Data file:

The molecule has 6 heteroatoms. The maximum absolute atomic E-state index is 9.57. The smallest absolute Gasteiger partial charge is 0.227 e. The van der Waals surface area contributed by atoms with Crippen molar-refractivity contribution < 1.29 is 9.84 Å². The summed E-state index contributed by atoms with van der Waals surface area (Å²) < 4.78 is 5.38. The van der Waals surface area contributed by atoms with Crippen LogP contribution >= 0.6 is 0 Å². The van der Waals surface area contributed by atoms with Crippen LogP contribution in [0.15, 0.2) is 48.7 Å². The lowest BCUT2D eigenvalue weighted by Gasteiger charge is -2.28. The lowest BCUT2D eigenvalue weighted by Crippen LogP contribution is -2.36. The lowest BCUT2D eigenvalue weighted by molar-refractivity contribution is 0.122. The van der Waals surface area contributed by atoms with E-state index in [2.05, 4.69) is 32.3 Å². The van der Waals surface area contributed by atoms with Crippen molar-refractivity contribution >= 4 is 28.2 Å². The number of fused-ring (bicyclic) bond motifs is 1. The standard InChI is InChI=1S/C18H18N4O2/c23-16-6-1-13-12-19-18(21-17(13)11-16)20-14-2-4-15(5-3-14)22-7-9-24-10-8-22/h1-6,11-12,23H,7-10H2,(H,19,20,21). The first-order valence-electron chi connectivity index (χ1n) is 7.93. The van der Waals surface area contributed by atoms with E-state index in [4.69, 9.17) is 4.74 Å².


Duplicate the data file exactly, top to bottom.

The molecule has 6 heteroatoms. The maximum absolute atomic E-state index is 9.57. The smallest absolute Gasteiger partial charge is 0.227 e. The van der Waals surface area contributed by atoms with Crippen molar-refractivity contribution < 1.29 is 9.84 Å². The summed E-state index contributed by atoms with van der Waals surface area (Å²) < 4.78 is 5.38. The van der Waals surface area contributed by atoms with Crippen LogP contribution >= 0.6 is 0 Å². The van der Waals surface area contributed by atoms with Crippen LogP contribution in [0.15, 0.2) is 48.7 Å². The lowest BCUT2D eigenvalue weighted by Gasteiger charge is -2.28. The lowest BCUT2D eigenvalue weighted by Crippen LogP contribution is -2.36. The lowest BCUT2D eigenvalue weighted by molar-refractivity contribution is 0.122. The van der Waals surface area contributed by atoms with E-state index in [2.05, 4.69) is 32.3 Å². The van der Waals surface area contributed by atoms with Crippen molar-refractivity contribution >= 4 is 28.2 Å². The number of fused-ring (bicyclic) bond motifs is 1. The standard InChI is InChI=1S/C18H18N4O2/c23-16-6-1-13-12-19-18(21-17(13)11-16)20-14-2-4-15(5-3-14)22-7-9-24-10-8-22/h1-6,11-12,23H,7-10H2,(H,19,20,21). The first-order valence-electron chi connectivity index (χ1n) is 7.93. The van der Waals surface area contributed by atoms with E-state index in [4.69, 9.17) is 4.74 Å².